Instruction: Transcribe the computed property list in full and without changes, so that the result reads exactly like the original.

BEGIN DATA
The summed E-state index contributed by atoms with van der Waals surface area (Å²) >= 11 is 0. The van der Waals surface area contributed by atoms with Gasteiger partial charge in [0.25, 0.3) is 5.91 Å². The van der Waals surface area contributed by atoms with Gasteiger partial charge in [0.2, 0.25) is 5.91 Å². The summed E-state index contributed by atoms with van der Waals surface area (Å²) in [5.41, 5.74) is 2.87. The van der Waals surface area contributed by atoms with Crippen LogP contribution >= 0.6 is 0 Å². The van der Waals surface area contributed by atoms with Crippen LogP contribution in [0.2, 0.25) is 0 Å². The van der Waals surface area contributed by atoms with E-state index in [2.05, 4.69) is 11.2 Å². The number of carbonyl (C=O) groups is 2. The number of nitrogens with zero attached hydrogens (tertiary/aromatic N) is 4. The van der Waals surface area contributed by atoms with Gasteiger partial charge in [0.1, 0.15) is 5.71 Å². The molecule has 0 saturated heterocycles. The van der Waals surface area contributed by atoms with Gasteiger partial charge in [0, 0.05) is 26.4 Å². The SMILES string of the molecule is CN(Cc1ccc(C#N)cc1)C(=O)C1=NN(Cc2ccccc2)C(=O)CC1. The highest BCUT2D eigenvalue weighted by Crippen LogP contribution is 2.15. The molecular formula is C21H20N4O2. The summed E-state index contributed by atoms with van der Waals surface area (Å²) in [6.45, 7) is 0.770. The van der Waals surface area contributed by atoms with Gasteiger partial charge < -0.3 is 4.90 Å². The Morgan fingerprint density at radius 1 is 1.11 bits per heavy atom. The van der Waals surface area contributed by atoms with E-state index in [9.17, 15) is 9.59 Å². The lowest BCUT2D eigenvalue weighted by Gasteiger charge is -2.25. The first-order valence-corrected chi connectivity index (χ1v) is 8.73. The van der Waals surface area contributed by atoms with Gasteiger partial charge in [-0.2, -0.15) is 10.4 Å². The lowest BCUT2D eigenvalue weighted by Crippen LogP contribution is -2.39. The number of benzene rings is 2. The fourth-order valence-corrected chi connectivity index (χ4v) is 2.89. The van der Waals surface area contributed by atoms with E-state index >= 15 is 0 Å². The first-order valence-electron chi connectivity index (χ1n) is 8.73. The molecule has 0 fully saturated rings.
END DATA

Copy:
The summed E-state index contributed by atoms with van der Waals surface area (Å²) >= 11 is 0. The van der Waals surface area contributed by atoms with Gasteiger partial charge in [0.25, 0.3) is 5.91 Å². The van der Waals surface area contributed by atoms with Gasteiger partial charge in [0.2, 0.25) is 5.91 Å². The summed E-state index contributed by atoms with van der Waals surface area (Å²) in [5.41, 5.74) is 2.87. The van der Waals surface area contributed by atoms with Crippen LogP contribution >= 0.6 is 0 Å². The van der Waals surface area contributed by atoms with Crippen LogP contribution in [0.2, 0.25) is 0 Å². The van der Waals surface area contributed by atoms with E-state index in [2.05, 4.69) is 11.2 Å². The number of carbonyl (C=O) groups is 2. The number of nitrogens with zero attached hydrogens (tertiary/aromatic N) is 4. The van der Waals surface area contributed by atoms with Gasteiger partial charge in [0.1, 0.15) is 5.71 Å². The molecule has 0 saturated heterocycles. The van der Waals surface area contributed by atoms with Gasteiger partial charge in [0, 0.05) is 26.4 Å². The SMILES string of the molecule is CN(Cc1ccc(C#N)cc1)C(=O)C1=NN(Cc2ccccc2)C(=O)CC1. The highest BCUT2D eigenvalue weighted by Crippen LogP contribution is 2.15. The molecular formula is C21H20N4O2. The summed E-state index contributed by atoms with van der Waals surface area (Å²) in [6.45, 7) is 0.770. The van der Waals surface area contributed by atoms with Gasteiger partial charge < -0.3 is 4.90 Å². The Morgan fingerprint density at radius 1 is 1.11 bits per heavy atom. The van der Waals surface area contributed by atoms with E-state index in [9.17, 15) is 9.59 Å². The lowest BCUT2D eigenvalue weighted by Gasteiger charge is -2.25. The first-order valence-corrected chi connectivity index (χ1v) is 8.73. The van der Waals surface area contributed by atoms with Gasteiger partial charge in [-0.2, -0.15) is 10.4 Å². The lowest BCUT2D eigenvalue weighted by Crippen LogP contribution is -2.39. The number of benzene rings is 2. The fourth-order valence-corrected chi connectivity index (χ4v) is 2.89. The van der Waals surface area contributed by atoms with E-state index >= 15 is 0 Å². The first-order valence-electron chi connectivity index (χ1n) is 8.73. The molecule has 0 fully saturated rings.